A disaster brought about through atomic or bacteriological warfare will create stupendous environmental sanitation problems of which food control will be only a smaller part. The food problem in the disaster area may be dealt with from three points of view:

  1. Contamination (radioactive, sewage, glass and debris) :

  2. Processing problems caused by disruption of water supply and power; and

  3. Mass feeding (not only in the disaster area but also in evacuation areas).

A comprehensive emergency plan for a large metropolitan area is presented which is based largely on prior training and instruction of the sanitarian.

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Author notes

*Presented at the 39th Annual Meeting of the International Association of Milk and Food Sanitarians, Inc., Minneapolis, Minn., Sept. 18-20-1952.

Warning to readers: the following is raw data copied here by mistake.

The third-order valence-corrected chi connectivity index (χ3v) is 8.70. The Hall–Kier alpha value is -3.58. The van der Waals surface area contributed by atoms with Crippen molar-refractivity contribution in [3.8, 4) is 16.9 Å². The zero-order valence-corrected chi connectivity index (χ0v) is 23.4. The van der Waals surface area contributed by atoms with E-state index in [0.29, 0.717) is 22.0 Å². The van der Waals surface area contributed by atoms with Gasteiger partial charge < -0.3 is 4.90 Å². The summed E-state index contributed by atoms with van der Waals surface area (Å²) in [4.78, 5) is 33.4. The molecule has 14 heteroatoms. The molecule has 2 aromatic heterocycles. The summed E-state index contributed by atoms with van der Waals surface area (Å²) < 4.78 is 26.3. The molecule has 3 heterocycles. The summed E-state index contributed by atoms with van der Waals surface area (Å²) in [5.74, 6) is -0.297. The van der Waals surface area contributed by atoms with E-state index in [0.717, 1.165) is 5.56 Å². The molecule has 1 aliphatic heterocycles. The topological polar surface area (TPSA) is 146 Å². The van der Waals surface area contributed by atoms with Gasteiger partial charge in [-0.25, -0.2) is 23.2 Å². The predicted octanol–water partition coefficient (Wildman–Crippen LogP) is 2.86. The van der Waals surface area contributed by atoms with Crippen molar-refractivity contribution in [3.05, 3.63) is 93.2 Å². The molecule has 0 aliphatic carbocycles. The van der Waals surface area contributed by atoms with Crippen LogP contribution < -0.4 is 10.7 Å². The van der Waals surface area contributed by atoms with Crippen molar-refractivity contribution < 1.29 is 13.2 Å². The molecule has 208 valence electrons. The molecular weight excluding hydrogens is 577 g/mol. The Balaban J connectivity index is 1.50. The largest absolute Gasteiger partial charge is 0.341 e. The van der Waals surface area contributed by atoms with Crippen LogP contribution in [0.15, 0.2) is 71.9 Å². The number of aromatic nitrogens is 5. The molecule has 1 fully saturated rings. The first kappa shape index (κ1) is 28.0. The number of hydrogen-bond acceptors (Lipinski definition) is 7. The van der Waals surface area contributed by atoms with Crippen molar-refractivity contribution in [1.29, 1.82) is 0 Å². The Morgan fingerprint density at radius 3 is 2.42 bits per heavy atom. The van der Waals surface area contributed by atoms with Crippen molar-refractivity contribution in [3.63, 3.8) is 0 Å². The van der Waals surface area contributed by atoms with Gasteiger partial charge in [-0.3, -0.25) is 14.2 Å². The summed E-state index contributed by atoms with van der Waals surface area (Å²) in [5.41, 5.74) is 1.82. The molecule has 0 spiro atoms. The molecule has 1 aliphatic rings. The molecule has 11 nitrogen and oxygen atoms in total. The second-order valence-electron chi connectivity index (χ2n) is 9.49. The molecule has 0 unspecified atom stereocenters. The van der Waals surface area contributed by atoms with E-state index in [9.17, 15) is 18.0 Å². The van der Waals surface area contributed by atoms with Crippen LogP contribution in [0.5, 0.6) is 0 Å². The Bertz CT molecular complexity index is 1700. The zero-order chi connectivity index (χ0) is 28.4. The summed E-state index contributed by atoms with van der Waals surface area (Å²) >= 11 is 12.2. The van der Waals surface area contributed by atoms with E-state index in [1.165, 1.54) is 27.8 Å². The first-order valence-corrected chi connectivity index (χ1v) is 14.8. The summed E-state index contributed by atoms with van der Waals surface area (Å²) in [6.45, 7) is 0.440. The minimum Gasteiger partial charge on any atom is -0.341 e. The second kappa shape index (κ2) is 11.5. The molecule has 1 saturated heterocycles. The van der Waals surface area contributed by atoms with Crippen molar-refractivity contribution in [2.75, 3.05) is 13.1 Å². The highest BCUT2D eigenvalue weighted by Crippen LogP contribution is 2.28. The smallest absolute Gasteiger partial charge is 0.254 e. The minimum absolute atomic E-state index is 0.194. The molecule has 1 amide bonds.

Mr. Jerome Trichter is the Assistant Commissioner of Health in charge of Environmental Sanitation in the New York City Department of Health, and he has been associated with this Department for the past twenty-two years.

As part of his major work in environmental sanitation, Mr. Trichter has always manifested the keenest interest in the problems involved in milk control. The recent developments in the industry and their effect on the production and handling of milk have been his particular concern. In this connection, he was recently appointed by the New York State Commissioner of Health as a member of the Committee to Study Pipe Line Milkers.